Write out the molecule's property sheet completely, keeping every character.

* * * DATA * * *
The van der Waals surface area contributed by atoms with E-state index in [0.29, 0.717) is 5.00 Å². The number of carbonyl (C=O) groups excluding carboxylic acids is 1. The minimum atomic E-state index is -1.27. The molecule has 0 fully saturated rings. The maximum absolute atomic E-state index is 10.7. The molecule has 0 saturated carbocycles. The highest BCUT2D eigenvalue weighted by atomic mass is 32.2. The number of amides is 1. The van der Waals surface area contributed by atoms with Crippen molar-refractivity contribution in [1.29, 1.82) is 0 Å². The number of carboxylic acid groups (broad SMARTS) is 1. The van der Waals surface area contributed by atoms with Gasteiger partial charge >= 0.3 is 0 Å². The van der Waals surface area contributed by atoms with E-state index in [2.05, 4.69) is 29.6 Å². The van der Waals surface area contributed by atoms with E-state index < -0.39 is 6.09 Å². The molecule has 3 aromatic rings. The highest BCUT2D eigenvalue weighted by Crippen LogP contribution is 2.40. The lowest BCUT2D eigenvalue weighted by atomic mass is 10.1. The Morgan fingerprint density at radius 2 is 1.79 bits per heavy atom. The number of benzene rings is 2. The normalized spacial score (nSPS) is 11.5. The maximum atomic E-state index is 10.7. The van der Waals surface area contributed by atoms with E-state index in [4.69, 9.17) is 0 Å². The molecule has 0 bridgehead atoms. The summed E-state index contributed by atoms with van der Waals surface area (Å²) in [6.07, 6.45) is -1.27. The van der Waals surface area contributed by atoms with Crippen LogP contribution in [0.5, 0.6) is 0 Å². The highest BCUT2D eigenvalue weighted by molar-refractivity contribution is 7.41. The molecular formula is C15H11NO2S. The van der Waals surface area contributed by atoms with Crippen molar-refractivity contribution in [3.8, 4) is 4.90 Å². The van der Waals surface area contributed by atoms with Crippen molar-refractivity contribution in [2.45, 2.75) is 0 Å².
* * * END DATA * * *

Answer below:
The van der Waals surface area contributed by atoms with E-state index in [0.29, 0.717) is 5.00 Å². The number of carbonyl (C=O) groups excluding carboxylic acids is 1. The minimum atomic E-state index is -1.27. The molecule has 0 fully saturated rings. The maximum absolute atomic E-state index is 10.7. The molecule has 0 saturated carbocycles. The highest BCUT2D eigenvalue weighted by atomic mass is 32.2. The number of amides is 1. The van der Waals surface area contributed by atoms with Crippen molar-refractivity contribution in [1.29, 1.82) is 0 Å². The number of carboxylic acid groups (broad SMARTS) is 1. The van der Waals surface area contributed by atoms with Gasteiger partial charge >= 0.3 is 0 Å². The van der Waals surface area contributed by atoms with E-state index in [2.05, 4.69) is 29.6 Å². The van der Waals surface area contributed by atoms with E-state index < -0.39 is 6.09 Å². The molecule has 3 aromatic rings. The highest BCUT2D eigenvalue weighted by Crippen LogP contribution is 2.40. The lowest BCUT2D eigenvalue weighted by atomic mass is 10.1. The Morgan fingerprint density at radius 2 is 1.79 bits per heavy atom. The number of benzene rings is 2. The normalized spacial score (nSPS) is 11.5. The maximum atomic E-state index is 10.7. The van der Waals surface area contributed by atoms with E-state index in [4.69, 9.17) is 0 Å². The molecule has 0 bridgehead atoms. The summed E-state index contributed by atoms with van der Waals surface area (Å²) in [6.07, 6.45) is -1.27. The van der Waals surface area contributed by atoms with Crippen LogP contribution in [0.5, 0.6) is 0 Å². The highest BCUT2D eigenvalue weighted by molar-refractivity contribution is 7.41. The molecular formula is C15H11NO2S. The van der Waals surface area contributed by atoms with Crippen molar-refractivity contribution in [3.8, 4) is 4.90 Å². The van der Waals surface area contributed by atoms with Crippen molar-refractivity contribution in [2.45, 2.75) is 0 Å².